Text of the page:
The instrumental theory of learning, also called operant conditioning was given by the American Psychologist B.F. Skinner, popularly known as the father of operant conditioning.
B.F. Skinner was a behaviorist who claimed that all human behavior was the result of conditioning. Where behaviorist J.B. Watson is known for classical conditioning as a type of learning and is known as the founder of behaviorism, B.F. Skinner came out with operant conditioning as the type of learning.
In this article, we will discuss in detail the instrumental theory of learning.
Instrumental Conditioning theory of learning is nothing but a mechanism that involves changes in human behavior as an outcome of an important event or a stimulus.
If that event or stimulus is followed by behavior that produces favorable or positive consequences, the probability that such behavior would be repeated in the future increases.
Similarly, if an event or a stimulus is followed by behavior that results in unfavorable or negative outcomes, then the likelihood of such behaviors being repeated in the future decreases.
This is also known as Skinner’s theory of instrumental conditioning. Thus, as per the instrumental conditioning theory, the instrumental learning theory is a process that leads to operant behavior. As per skinner, there exist two types of behaviors. These include respondent and operant behaviors.
Respondent behavior is the immediate or spontaneous response that is the outcome of an individual being exposed to a stimulus or an event. For example, shutting your eyes when the wind blows. Basically, these are automatic or reflexive actions that the surrounding environment forces on us.
Operant Behavior, on the other hand, is a response or behavior that is generated by individuals and is not evoked by the surrounding environment. Thus, instead of the environment acting on us, it is we the individuals who act upon the environment.
Such behaviors may include reading, writing, singing, talking, walking, etc.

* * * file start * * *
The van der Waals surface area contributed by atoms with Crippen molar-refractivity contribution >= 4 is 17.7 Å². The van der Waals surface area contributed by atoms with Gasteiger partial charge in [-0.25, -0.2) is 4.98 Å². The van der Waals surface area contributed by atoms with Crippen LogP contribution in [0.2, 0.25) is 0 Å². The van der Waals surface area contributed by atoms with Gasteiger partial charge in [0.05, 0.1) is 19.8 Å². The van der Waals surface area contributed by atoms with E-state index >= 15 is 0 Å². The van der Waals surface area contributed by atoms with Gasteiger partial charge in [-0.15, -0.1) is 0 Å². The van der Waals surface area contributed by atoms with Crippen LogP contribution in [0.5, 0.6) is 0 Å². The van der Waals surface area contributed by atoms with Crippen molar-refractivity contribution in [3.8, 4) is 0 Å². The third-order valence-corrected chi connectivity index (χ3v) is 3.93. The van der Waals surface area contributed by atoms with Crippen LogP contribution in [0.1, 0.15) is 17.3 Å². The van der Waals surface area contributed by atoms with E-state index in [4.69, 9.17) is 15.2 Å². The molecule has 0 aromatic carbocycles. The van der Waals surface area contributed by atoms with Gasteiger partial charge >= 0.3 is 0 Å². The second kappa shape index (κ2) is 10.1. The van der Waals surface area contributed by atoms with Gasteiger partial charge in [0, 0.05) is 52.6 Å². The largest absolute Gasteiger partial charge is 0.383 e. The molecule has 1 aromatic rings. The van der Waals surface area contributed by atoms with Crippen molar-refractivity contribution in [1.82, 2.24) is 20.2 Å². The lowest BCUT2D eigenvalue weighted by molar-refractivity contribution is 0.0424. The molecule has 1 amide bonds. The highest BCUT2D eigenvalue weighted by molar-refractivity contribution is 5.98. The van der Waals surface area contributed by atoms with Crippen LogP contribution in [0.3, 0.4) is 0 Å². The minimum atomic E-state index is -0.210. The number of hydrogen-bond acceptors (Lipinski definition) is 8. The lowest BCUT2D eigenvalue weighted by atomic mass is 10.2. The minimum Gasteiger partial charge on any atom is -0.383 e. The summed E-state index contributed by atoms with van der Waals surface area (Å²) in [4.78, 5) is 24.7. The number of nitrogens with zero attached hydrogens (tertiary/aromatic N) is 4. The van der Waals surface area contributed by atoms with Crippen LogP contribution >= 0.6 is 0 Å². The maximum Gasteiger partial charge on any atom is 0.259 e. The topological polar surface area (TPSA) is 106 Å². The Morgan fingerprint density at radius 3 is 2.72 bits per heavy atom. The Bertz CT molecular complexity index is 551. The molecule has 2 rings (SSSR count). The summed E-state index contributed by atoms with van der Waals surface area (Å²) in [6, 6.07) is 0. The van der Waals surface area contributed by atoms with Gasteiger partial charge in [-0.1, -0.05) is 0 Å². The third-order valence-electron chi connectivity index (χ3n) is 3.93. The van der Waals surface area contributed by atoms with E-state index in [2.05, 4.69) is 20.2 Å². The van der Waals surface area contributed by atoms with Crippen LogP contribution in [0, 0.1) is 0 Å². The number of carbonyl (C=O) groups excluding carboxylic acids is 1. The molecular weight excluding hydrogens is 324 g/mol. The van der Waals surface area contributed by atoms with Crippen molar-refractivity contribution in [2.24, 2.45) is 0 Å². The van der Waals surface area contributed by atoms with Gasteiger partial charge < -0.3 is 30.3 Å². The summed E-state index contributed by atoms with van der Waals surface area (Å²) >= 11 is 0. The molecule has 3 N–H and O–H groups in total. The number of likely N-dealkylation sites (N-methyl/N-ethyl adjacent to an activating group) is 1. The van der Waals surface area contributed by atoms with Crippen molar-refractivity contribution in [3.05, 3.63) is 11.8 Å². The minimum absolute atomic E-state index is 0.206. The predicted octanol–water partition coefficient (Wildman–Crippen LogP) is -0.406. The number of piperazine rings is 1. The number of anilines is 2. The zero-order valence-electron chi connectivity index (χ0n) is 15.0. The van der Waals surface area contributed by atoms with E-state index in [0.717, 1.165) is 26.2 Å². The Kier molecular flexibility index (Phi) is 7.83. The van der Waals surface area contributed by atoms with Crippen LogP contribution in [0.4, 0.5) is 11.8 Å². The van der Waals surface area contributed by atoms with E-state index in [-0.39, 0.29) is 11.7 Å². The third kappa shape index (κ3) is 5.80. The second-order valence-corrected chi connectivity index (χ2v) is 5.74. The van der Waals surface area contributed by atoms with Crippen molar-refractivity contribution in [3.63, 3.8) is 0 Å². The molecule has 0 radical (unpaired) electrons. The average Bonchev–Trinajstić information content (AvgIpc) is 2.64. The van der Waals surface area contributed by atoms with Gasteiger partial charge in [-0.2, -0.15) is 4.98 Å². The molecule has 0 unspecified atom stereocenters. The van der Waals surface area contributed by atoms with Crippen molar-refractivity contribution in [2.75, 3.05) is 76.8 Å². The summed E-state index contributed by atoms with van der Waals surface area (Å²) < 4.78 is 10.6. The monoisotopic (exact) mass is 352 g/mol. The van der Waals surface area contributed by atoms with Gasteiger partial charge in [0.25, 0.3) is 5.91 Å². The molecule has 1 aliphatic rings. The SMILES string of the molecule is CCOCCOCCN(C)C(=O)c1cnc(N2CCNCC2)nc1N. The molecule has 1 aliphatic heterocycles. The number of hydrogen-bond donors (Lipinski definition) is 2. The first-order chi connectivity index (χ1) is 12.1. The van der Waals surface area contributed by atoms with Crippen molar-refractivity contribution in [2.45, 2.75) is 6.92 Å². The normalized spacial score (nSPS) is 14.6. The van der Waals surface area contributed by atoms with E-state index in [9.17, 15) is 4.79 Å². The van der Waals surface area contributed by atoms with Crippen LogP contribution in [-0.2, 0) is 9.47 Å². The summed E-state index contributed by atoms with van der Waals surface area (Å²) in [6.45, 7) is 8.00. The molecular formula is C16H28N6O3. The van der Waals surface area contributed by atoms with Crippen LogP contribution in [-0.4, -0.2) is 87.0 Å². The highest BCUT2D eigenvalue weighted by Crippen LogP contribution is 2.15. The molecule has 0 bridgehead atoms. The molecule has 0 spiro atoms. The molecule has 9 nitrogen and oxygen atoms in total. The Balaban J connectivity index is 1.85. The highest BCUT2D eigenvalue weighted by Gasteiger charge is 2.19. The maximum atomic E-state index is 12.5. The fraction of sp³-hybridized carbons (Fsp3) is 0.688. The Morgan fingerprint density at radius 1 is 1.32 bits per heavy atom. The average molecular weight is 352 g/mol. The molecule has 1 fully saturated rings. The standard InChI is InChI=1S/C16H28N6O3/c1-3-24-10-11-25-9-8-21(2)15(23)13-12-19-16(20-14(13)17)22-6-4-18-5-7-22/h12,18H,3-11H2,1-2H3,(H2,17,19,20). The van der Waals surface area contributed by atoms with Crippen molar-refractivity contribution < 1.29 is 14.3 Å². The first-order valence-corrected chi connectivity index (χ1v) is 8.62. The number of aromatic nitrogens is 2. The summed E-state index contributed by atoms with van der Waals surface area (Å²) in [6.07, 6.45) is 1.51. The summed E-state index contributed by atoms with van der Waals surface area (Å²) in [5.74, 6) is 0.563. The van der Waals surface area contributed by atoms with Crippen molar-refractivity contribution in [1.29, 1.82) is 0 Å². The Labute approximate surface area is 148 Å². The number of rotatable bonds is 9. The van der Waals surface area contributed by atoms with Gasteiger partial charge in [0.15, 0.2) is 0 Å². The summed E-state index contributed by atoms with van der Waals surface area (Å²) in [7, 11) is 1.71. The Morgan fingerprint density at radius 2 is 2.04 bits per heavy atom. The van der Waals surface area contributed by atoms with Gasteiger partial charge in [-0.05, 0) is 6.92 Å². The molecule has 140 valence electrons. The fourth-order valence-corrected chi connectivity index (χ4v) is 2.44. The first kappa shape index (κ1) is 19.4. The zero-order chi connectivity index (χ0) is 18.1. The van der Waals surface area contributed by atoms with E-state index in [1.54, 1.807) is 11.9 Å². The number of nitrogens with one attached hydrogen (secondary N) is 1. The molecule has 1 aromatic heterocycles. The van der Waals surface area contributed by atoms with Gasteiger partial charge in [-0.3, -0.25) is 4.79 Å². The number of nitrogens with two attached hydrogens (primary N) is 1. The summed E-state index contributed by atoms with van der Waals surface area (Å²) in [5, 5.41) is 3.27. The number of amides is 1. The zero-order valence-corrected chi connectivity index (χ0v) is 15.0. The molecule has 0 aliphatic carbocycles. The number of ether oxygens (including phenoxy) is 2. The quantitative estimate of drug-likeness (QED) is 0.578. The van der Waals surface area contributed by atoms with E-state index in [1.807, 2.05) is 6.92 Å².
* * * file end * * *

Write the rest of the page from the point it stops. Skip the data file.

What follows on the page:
Thus, according to B.F. Skinner, human beings learn as a result of the outcomes of their behaviors in response to stimulus events. Thus, the behaviors that result in rewards are repeated and learned. Similarly, behaviors that result in punishments are least likely to be repeated and are avoided.
To understand how instrumental theory of learning applies to our day-to-day functioning, let’s take some examples.
- Suppose you want your child to learn the habit of brushing his teeth before hitting the bed at night. Now, to make him learn such a habit, you can reward him each time your child brushes his teeth at night. For instance, you may read him his favorite bedtime time stories for extra time or give him some more time to play with his friends the following day.
- The man is fined heavily by the police since he breaks the traffic rules. Therefore, to save himself from paying these heavy fines, he’s least likely to break the traffic rules in the future.
- Say your child messes the room up while playing and doesn’t have the habit of cleaning the room. Now to help him develop the habit of cleaning the room, you tell him that you’ll cut down on his playtime with friends if he doesn’t clean the room.
- Say your child argues and misbehaves with you, Now to teach him not to behave in such a way in the future, you stop talking to him. This way, he would avoid misbehaving wit you for he know that this will upset you and wil result in you not talking to him.